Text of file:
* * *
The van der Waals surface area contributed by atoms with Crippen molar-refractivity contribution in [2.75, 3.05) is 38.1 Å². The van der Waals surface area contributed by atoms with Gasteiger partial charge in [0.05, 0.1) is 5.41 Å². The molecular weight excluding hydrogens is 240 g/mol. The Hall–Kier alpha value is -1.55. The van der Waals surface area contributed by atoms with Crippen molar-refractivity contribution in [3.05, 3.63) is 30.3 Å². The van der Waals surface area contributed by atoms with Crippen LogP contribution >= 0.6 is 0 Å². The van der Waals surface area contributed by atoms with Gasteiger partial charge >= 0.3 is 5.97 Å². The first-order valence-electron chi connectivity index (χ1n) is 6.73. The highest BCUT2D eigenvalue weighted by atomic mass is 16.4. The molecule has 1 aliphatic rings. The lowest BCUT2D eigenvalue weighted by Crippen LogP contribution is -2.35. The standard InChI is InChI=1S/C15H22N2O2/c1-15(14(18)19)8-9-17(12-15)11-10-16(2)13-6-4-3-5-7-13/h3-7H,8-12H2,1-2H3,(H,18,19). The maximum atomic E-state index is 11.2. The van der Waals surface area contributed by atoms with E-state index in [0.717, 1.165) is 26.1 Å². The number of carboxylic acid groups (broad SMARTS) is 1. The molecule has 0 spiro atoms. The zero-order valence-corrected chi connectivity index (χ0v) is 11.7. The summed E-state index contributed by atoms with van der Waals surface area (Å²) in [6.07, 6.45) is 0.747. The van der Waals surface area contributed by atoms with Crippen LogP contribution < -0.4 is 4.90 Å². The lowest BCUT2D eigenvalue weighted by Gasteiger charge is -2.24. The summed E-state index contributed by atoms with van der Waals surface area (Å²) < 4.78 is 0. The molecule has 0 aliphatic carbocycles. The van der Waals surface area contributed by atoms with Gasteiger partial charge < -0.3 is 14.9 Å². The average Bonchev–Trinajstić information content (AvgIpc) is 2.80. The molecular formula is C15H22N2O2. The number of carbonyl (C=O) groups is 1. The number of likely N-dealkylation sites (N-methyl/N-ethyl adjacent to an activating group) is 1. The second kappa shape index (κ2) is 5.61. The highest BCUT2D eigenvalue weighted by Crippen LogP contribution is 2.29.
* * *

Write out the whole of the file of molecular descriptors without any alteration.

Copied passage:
The van der Waals surface area contributed by atoms with Crippen molar-refractivity contribution in [2.75, 3.05) is 38.1 Å². The van der Waals surface area contributed by atoms with Gasteiger partial charge in [0.05, 0.1) is 5.41 Å². The molecular weight excluding hydrogens is 240 g/mol. The Hall–Kier alpha value is -1.55. The van der Waals surface area contributed by atoms with Crippen molar-refractivity contribution in [3.05, 3.63) is 30.3 Å². The van der Waals surface area contributed by atoms with Crippen LogP contribution >= 0.6 is 0 Å². The van der Waals surface area contributed by atoms with Gasteiger partial charge >= 0.3 is 5.97 Å². The first-order valence-electron chi connectivity index (χ1n) is 6.73. The highest BCUT2D eigenvalue weighted by atomic mass is 16.4. The molecule has 1 aliphatic rings. The lowest BCUT2D eigenvalue weighted by Crippen LogP contribution is -2.35. The standard InChI is InChI=1S/C15H22N2O2/c1-15(14(18)19)8-9-17(12-15)11-10-16(2)13-6-4-3-5-7-13/h3-7H,8-12H2,1-2H3,(H,18,19). The maximum atomic E-state index is 11.2. The van der Waals surface area contributed by atoms with E-state index in [0.717, 1.165) is 26.1 Å². The number of carboxylic acid groups (broad SMARTS) is 1. The molecule has 0 spiro atoms. The zero-order valence-corrected chi connectivity index (χ0v) is 11.7. The summed E-state index contributed by atoms with van der Waals surface area (Å²) in [6.07, 6.45) is 0.747. The van der Waals surface area contributed by atoms with Crippen LogP contribution < -0.4 is 4.90 Å². The lowest BCUT2D eigenvalue weighted by Gasteiger charge is -2.24. The summed E-state index contributed by atoms with van der Waals surface area (Å²) < 4.78 is 0. The molecule has 0 aliphatic carbocycles. The van der Waals surface area contributed by atoms with Gasteiger partial charge < -0.3 is 14.9 Å². The average Bonchev–Trinajstić information content (AvgIpc) is 2.80. The molecular formula is C15H22N2O2. The number of carbonyl (C=O) groups is 1. The number of likely N-dealkylation sites (N-methyl/N-ethyl adjacent to an activating group) is 1. The second kappa shape index (κ2) is 5.61. The highest BCUT2D eigenvalue weighted by Crippen LogP contribution is 2.29.